In a rally to support the ongoing challenge by the National Labor Relations Board to Boeing’s opening of a 787 factory in North Charleston, S.C., members of the International Association of Machinists and Aerospace Workers (IAM) say the company’s own documents show building the plant was “the highest-risk option.”

Using Boeing documents revealed during a current hearing before an administrative law judge in Seattle, the union’s District Lodge 751, which prompted the NLRB complaint, says Boeing’s “Project Gemini,” the company’s name for finding a second final assembly line for the 787, was shown to have the highest financial and labor risk when compared with the alternative of keeping the line in Everett, Wash., the traditional home for Boeing’s widebody jet production.

Boeing has not put a specific price tag on opening the North Charleston factory—estimates have ranged from $750 million to $1 billion—but in its planning documents, it cites a $1.5 billion figure.

Comparable costs are not presented for developing a second final assembly line in Everett, but they would be far lower since the company already has a plant there. Boeing will develop a 787 “surge” line in Everett as it begins the arduous task of pushing the current two-airplanes-per-month build rate to 10 per month by the end of 2013. The plant floor assigned for that line is now handling out-of-sequence production work because of delays.

“The Project Gemini documents prove what we’ve suspected all along—that Boeing moved to Charleston to punish our members for exercising their union rights,” says District 751 spokeswoman Connie Kelliher.

The documents were presented by Boeing executives to the company’s board of directors in April, August and October 2009. The timing of IAM’s release on Friday comes as Boeing prepares to celebrate the first delivery of the 787 to launch customer All Nippon Airways Sept. 26-27 in Everett.

The union also is fighting efforts by Republican members of the U.S. House of Representatives to strip the NLRB of any power to force Boeing to close the North Charleston factory, as the IAM wants, and return its work to Everett. That move is unlikely to survive in the Democratic-controlled Senate.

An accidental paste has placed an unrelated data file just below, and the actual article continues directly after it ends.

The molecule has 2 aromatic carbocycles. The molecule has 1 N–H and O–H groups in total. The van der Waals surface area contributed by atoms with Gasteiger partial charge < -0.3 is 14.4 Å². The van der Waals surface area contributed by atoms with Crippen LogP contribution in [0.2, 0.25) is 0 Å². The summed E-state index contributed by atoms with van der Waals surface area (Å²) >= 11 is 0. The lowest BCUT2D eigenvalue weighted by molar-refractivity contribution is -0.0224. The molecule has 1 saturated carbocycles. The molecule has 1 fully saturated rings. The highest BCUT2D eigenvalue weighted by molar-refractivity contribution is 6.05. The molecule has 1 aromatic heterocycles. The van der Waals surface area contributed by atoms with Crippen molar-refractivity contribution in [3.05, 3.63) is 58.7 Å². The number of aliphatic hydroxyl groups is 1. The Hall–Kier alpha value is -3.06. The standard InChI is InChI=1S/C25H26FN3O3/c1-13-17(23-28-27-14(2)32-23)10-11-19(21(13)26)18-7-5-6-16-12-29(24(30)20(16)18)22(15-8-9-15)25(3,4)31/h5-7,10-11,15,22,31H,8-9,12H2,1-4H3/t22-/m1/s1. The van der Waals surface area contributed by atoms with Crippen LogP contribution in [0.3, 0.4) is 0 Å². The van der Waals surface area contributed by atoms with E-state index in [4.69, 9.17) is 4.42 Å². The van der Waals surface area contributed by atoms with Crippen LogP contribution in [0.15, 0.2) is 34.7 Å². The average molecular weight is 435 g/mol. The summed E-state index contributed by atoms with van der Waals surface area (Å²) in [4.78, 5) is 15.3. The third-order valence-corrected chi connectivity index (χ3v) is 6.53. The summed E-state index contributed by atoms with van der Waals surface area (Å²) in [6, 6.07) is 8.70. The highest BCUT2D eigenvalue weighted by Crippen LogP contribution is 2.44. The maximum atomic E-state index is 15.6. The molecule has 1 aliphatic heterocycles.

NLRB Acting General Counsel Lafe Solomon has charged that Boeing selected the North Charleston location in retaliation to a 2008 IAM strike. Supporting that charge, Solomon alleges, are comments made by Boeing executives complaining about the cost of periodic strikes. Boeing has denied any retaliatory intent in shifting the plant’s location.

A Boeing official could not be reached to respond to the IAM’s latest assertions.

Boeing was already operating two other 787 factories in North Charleston when it began considering the city as an alternative site for the airplane’s final assembly. The Project Gemini documents released by the IAM concern pro and con arguments of cost vs. benefits made by former Boeing Commercial Airplanes President and CEO Scott Carson and, later, his successor, James Albaugh. Their findings flowed out of studies by a “Red Team” favoring South Carolina and a “Blue Team” supporting Everett.

Red Team risks included such issues as the capability and capacity of dual source suppliers, training issues of an inexperienced South Carolina workforce, and customer acceptance of the two-plant solution. The Blue Team’s risks included continued dependence on union workers and the higher costs of operating in Washington state.

The evolution of the presentations reflects an original plan that South Carolina would concentrate on producing the stretched 787-9. Since then, Boeing has determined that both Everett and North Charleston will produce all models of the airplane.

By Oct. 26, 2009, Albaugh’s presentation was providing more specific cash costs and manufacturing details. Everett’s strengths included the experience of its unionized workforce and the ability to draw on other programs. It also offered the lowest cost of implementation and a simplified supply chain. But its negatives included the perpetuation of “an unbalanced relationship with [the] IAM and out-of-market economics,” as well as the fact that Boeing would not have diversified its final assembly and delivery capability.

Charleston’s strengths were largely the opposite of Everett’s weaknesses. It allowed Boeing to diversify its composite manufacturing and assembly capabilities, created a non-union labor choice and increased options for future workplace decisions.

But Charleston “cost $1.5 billion in cash and reduces earnings on one-third of [the] backlog.” It also raised the potential of labor backlash, including the possibility of a “payback” strike in 2012, work-to-rule slowdowns and the chance that Boeing might lose support for its bid to win the U.S. Air Force’s KC-46 tanker contract. Boeing prevailed in that competition.

Albaugh said other cons included additional supply chain complexity, a stretch-out in management and potential loss of Washington state’s congressional delegation’s support for the C-17 program.